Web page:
As for succession planning, it’s been going on right under the IRFU’s respective [sometimes gouty] noses:

Six Nations 2009 [RWC11] – bold denotes a different player

Horan 31 [Healy 23]; Flannery 30 [Best 29]; Hayes 35 [Ross 31]; O’Callaghan 30 [O’Callaghan 32*]; O’Connell 29 [O’Connell 31]; Ferris 23 [Ferris 26]; Heaslip 25 [Heaslip 27]; Wallace 32 [O’Brien 24]; O’Leary 25 [Murray 22]; O’Gara 32 [O’Gara 34]; Fitzgerald 21 [Earls 24]; D’Arcy 29 [D’Arcy 31*]; O’Driscoll 30 [O’Driscoll 32]; Bowe 25 [Bowe 27]; Kearney 23 [Kearney 25]

* Both of these players have been replaced in the starting HEC game line-up for their provinces in recent weeks by younger, Irish-qualified players: 28 year old Donnacha Ryan in for 32 year old O’Callaghan and 25 year old McFadden in for 31 year old D’Arcy. Oh, how did that happen? All the provinces want to do is pick foreign players and old guys, apparently.

There have been 6 long-term changes to the starting line-up in 30 months. Essentially, just under half the team has been turned around, and another three [O’Gara, O’Callaghan and D’Arcy] should – should, should, should – go within the next two/three months.

Nobody wants to see an international team that is consistently in flux. It simply doesn’t work.

The great Brian O’Driscoll is out for the season, so Kidney is finally forced to try somebody else in the No13 jersey. It’s extremely likely that we’ll be looking at 10 different players in the starting lineup in comparison to that which took the pitch against Wales less than three years ago.

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“We’re spending about €2.5m a year on our academy structures and they’re churning out players,” he says. “The worst possible scenario for us is that we have nowhere for those players to play because there are blockages in the system. So what we’re trying to do is loosen up some of those blockages without changing the whole system.” 

Yes. You’ll have ‘nowhere for those players to play’. All those brilliant players you’re churning out will have nowhere to play, because about 24 [6 NIQ places per province] of approximately 160 [40 players per province] professional playing positions in Ireland are ‘blocked’. Thankfully, nobody gets injured in rugby. Ever. Surprisingly, no young player ever outperforms an older player and gets selected ahead of him. Far-sightedly, we never offer long-term national contracts to past-prime players. Critically, no player should ever leave the country to play in a different environment. What could he possibly learn? Who has ever benefitted from playing in a different league? Certainly not Mike Ross, Eoin Reddan, Tommy Bowe, Leo Cullen, Shane Jennings, Damien Varley etc.

“We’ve got to make sure that [decent coaches deciding not to come to Ireland because they don’t have any real say in who they can either pick or contract] doesn’t happen,” admits Browne. “Both ourselves and the provinces will have to sell the system that we have. The proof will be in the pudding.” 

What’s this “we” talk, white man? The system that “we” have?

“We’ve got to make sure that doesn’t happen. Now, I haven’t actually thought about it at all, and there’s absolutely nothing in the document we’ve just released to counter-act the overbearing influence that the likes of myself and other under-qualified numpties will have on professional coaches but … eh, to sum up … eh, the proof is in the pudding.”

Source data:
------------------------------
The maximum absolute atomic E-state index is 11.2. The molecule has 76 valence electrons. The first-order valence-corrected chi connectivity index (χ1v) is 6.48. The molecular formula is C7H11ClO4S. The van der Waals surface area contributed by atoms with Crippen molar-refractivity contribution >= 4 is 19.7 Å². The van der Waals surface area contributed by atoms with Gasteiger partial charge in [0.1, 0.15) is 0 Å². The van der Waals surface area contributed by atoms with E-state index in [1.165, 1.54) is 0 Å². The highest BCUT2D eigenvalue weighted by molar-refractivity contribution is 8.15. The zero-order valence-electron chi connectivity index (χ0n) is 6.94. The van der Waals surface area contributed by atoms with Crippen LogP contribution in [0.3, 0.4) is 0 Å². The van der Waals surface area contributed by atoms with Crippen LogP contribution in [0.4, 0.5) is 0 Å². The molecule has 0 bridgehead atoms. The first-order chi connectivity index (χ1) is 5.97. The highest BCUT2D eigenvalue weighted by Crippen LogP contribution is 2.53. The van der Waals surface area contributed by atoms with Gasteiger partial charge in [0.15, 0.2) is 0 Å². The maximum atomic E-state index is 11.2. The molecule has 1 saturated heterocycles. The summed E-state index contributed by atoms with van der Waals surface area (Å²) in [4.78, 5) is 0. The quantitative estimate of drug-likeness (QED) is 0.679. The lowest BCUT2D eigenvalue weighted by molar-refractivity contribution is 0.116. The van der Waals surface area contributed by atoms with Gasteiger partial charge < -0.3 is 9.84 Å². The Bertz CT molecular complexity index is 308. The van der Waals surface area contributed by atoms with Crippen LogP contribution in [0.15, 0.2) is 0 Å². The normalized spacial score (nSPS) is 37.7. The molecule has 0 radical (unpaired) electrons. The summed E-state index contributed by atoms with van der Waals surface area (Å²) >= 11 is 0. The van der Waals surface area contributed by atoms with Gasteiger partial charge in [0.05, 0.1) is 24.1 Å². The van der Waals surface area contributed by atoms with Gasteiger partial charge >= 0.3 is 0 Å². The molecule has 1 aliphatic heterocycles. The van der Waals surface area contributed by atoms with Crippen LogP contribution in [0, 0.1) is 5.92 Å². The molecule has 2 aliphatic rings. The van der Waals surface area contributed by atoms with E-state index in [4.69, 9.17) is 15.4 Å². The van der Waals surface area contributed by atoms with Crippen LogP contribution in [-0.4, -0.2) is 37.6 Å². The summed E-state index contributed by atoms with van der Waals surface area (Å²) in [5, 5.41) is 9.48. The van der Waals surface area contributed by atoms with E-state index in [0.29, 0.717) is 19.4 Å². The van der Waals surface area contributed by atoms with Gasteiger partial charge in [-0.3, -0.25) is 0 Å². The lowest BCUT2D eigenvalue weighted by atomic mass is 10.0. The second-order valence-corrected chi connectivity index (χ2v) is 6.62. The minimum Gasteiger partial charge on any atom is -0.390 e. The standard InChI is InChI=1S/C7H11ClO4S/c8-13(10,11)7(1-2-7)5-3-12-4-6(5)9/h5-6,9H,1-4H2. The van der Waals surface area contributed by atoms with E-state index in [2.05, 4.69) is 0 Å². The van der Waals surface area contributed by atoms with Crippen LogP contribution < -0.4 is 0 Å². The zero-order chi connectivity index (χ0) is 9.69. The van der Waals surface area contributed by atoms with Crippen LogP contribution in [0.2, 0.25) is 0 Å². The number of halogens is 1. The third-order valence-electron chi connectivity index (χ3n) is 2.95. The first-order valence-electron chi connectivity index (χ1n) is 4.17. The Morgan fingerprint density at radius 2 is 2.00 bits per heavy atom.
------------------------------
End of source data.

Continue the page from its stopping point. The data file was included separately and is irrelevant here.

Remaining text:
“If you sign off on a player as a number 15, but want to play him in any other position when there are no exceptional scenarios that warrant that, then you will not get permission,” explains Wigglesworth. “You’ll have to play him as a 15.” 

So the provincial coaches will have to run every single team-sheet by some jobsworth in the union to see if that’s okay? Yep, first-rate coaches will be lining up at the door for a job where you don’t have final say on a single team selection you make.

“Let’s get things straight coach. It’s your job to coach the team, but it’s our job to stick our oar in and make things difficult for you. By the way, you have to select Mushy at loosehead today.”

“The provinces tend to look at things in two or three year blocks, whereas we look at the longer term and in terms of World Cup cycles. It just wasn’t a runner to leave things as they were, particularly with the challenges around succession planning in a number of positions on the field.”

We’re great forward-planners. That’s why we got Alan Gaffney as a backs coach after Leinster had hired him, and that’s why we took on Greg Feek as scrum-coach for the Irish team … eh, after Leinster had hired him. We forward-plan so well that we ignore things like enormous recessions that might have an impact on ticket prices, because in the grand scheme of things, all that will be forgotten.

It just wasn’t a runner to leave things the way they were, especially not after we had had our most successful World Cup ever and had seen one of the provinces win the Heineken Cup in tremendous fashion, and another win the Magner’s League in record-breaking style. No, things were going too well, so we decided to try and step in and, y’know, f*ck things up a little.

15 thoughts on “Cut. Paste. Remove Abusive References To IRFU Officials And Toilet Humour Puns On Their Names. Post.

  1. There are so many issues wrong with this it’s kinda hard to know where to begin other than with a shot of tequila.

    From a selfish Connacht fan point of view I’m very worried. Even though we are not part of this “process” this is bad news for us. When Will Chambers leaves Munster they will be forced to bring through an IE player. I hope they have good centres coming through, otherwise Eoin Griffen and/or Dave McSharry, who are beginning to have a great partnership, will be on their wishlist.

    Du Preez will go and Brett Wilkinson will be tempting.

    Payne will leave Ulster, and while Gavin Duffy will probably be too old to tempt anyone by 2013 Tiernan O’Halloran will do nicely I’m sure. And a Mike McCarthy shaped replacement for Muller would be appreciated as well, I’m sure. This whole idea will denude Connacht even more than before. All this after the IRFU said the other three provinces had agreed to ‘facilitating’ the movement of players to Connacht. Looks like the traffic will be all one way.